European equities finished mostly higher amid some apparent caution ahead of the afternoon speech from U.S. President Donald Trump, while reports that the U.S. could delay a decision on imposing tariffs on the region’s auto sector also seemed to somewhat support sentiment.

Plus, the markets continued to focus on the recently increased optimism regarding a U.S.-China “phase one” trade agreement. The euro was lower versus the U.S. dollar, while the British pound gained ground on the greenback.

The U.K. FTSE 100 Index rose 0.5%, Germany’s DAX Index was up 0.7%, France’s CAC-40 Index rose 0.4%, Italy’s FTSE MIB Index rallied 1.2%, and Switzerland’s Swiss Market Index ticked 0.1% higher, while Spain’s IBEX 35 Index declined 0.9%.

Stocks in Asia finished mostly higher after slipping yesterday on disappointing economic data out of China, Japan and India, with the markets continuing to monitor the prospect of a U.S.-China “phase one” trade deal, as well as the escalated unrest in Hong Kong.

Japan’s Nikkei 225 Index rose 0.8%, with the yen slipping, while South Korea’s Kospi Index also moved 0.8% to the upside.

China’s Shanghai Composite Index advanced 0.2% and the Hong Kong Hang Seng Index gained 0.5%, trimming some of yesterday’s drop.

Market Insights 11/11/2019

U.S. equities finished mixed, staging somewhat of a midday comeback off the lows after posting a fifth-straight weekly gain and all-time highs for the three major indexes last week.

The U.S. dollar was lower, as were gold and crude oil prices.

The Markets…

The Dow Jones Industrial Average rose 10 points to 27,691

The S&P 500 Index decreased 6 points (0.2%) to 3,087

The Nasdaq Composite declined 11 points (0.1%) to 8,464

In moderate volume, 760 million shares were traded on the NYSE and 1.7 billion shares changed hands on the Nasdaq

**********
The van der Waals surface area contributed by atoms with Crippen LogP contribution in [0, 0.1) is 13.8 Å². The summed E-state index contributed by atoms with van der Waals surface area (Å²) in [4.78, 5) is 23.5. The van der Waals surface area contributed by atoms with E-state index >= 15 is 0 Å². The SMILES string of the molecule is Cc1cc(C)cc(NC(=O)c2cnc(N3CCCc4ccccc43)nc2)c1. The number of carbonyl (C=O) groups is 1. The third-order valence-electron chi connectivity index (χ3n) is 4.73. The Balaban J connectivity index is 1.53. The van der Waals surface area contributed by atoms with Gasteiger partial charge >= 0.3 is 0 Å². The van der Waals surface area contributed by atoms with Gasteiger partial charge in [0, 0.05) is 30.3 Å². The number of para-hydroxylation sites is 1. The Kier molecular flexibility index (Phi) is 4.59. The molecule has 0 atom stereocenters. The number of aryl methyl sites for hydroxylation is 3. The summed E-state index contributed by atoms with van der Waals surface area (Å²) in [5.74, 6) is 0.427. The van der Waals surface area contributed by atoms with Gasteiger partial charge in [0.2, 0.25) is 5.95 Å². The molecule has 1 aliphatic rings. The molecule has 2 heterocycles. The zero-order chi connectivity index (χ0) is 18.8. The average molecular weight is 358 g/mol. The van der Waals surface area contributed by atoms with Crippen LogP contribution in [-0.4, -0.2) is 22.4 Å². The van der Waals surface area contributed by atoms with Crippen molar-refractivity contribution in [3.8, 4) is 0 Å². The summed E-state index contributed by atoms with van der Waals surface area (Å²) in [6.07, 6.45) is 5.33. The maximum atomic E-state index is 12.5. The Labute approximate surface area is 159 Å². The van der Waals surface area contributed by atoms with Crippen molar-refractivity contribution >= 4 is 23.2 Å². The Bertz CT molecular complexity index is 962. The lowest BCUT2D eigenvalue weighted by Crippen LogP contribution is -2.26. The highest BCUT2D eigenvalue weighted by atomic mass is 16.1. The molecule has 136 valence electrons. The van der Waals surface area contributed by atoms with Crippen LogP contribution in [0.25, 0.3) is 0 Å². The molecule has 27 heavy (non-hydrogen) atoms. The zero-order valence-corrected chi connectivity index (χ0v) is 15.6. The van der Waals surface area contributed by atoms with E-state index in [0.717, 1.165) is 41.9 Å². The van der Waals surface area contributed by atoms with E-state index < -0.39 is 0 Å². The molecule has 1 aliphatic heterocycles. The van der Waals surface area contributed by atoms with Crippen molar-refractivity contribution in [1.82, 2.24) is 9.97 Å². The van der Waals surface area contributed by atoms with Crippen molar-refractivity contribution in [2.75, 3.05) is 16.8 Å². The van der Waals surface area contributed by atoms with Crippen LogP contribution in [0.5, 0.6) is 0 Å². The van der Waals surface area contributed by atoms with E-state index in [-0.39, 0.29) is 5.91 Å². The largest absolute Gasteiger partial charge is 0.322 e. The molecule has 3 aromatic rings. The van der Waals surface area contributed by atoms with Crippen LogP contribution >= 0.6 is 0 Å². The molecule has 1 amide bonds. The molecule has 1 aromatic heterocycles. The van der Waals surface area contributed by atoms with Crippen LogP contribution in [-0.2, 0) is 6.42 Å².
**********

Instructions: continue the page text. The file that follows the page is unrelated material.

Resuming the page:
WTI crude oil lost $0.38 to $56.86 per barrel and wholesale gasoline shed $0.02 to $1.61 per gallon

The Bloomberg gold spot price was $3.56 lower at $1,455.44 per ounce

The Dollar Index—a comparison of the U.S. dollar to six major world currencies—declined 0.2% to 98.20

Economic front and bond markets take a break before heavy week

The U.S. bond markets were closed in observance of the Veterans Day Holiday.

The economic calendar was empty today, but the docket will remain robust this week with an emphasis on inflation and consumer spending for October, courtesy of the Consumer Price Index (CPI), the Producer Price Index (PPI) and the Import Price Index, as well as retail sales.

While volatility has remained subdued and U.S. stocks are at all-time highs, a near-term concern is that investor sentiment may be getting a bit too frothy. The potential signing of a “phase one” U.S.-China trade deal and rollback of some tariffs has contributed substantially to the rally; yet the proposals made have yet to be corroborated by anything in writing.

Europe mixed following data and amid resurfaced trade and geopolitical concerns

European equities finished mixed amid divergent headlines as of late that seemed to foster some uncertainty regarding a “phase one” U.S.-China trade deal, while the escalated unrest in Hong Kong that turned violent over the weekend appeared to also weigh on sentiment. U.K. economic and earnings data was also heavy and painted a mixed picture, with the region’s Q3 GDP rebounding back into expansion territory, posting a 0.3% quarter-over-quarter pace of growth, after contracting 0.2% in Q2, but missing the expected 0.4% increase.